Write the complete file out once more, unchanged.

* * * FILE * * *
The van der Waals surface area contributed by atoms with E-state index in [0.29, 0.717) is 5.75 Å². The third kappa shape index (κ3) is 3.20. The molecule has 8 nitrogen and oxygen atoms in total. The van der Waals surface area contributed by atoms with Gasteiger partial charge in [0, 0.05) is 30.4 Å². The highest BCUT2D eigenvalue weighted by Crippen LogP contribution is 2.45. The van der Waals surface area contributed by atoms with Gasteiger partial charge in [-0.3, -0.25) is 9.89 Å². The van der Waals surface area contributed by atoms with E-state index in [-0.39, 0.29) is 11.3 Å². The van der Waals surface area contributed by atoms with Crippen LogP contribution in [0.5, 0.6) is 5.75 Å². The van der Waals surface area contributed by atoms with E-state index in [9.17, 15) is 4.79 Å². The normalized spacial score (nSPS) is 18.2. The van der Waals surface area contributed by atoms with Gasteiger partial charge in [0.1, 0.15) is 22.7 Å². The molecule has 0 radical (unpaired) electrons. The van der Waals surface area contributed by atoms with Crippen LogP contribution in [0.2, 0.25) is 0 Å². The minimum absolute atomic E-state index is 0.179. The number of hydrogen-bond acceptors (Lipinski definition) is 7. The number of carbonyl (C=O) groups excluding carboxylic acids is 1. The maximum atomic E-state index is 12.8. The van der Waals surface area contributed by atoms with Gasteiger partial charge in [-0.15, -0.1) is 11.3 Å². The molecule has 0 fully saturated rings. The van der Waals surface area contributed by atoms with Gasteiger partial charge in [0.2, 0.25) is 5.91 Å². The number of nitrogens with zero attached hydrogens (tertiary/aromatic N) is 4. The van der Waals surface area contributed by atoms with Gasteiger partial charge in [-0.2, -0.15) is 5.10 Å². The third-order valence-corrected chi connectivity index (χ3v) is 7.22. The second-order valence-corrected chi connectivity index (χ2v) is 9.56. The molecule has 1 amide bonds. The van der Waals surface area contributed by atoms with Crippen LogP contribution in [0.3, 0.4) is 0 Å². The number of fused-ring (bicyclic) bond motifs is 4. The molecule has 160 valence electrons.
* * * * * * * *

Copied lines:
The van der Waals surface area contributed by atoms with E-state index in [0.29, 0.717) is 5.75 Å². The third kappa shape index (κ3) is 3.20. The molecule has 8 nitrogen and oxygen atoms in total. The van der Waals surface area contributed by atoms with Gasteiger partial charge in [0, 0.05) is 30.4 Å². The highest BCUT2D eigenvalue weighted by Crippen LogP contribution is 2.45. The van der Waals surface area contributed by atoms with Gasteiger partial charge in [-0.3, -0.25) is 9.89 Å². The van der Waals surface area contributed by atoms with E-state index in [-0.39, 0.29) is 11.3 Å². The van der Waals surface area contributed by atoms with Crippen LogP contribution in [0.5, 0.6) is 5.75 Å². The van der Waals surface area contributed by atoms with E-state index in [9.17, 15) is 4.79 Å². The normalized spacial score (nSPS) is 18.2. The van der Waals surface area contributed by atoms with Gasteiger partial charge in [0.1, 0.15) is 22.7 Å². The molecule has 0 radical (unpaired) electrons. The van der Waals surface area contributed by atoms with Crippen LogP contribution in [0.2, 0.25) is 0 Å². The minimum absolute atomic E-state index is 0.179. The number of hydrogen-bond acceptors (Lipinski definition) is 7. The number of carbonyl (C=O) groups excluding carboxylic acids is 1. The maximum atomic E-state index is 12.8. The van der Waals surface area contributed by atoms with Gasteiger partial charge in [-0.15, -0.1) is 11.3 Å². The molecule has 0 fully saturated rings. The van der Waals surface area contributed by atoms with Gasteiger partial charge in [0.2, 0.25) is 5.91 Å². The number of nitrogens with zero attached hydrogens (tertiary/aromatic N) is 4. The van der Waals surface area contributed by atoms with Gasteiger partial charge in [-0.2, -0.15) is 5.10 Å². The third-order valence-corrected chi connectivity index (χ3v) is 7.22. The second-order valence-corrected chi connectivity index (χ2v) is 9.56. The molecule has 1 amide bonds. The van der Waals surface area contributed by atoms with Crippen LogP contribution in [0.3, 0.4) is 0 Å². The number of fused-ring (bicyclic) bond motifs is 4. The molecule has 160 valence electrons.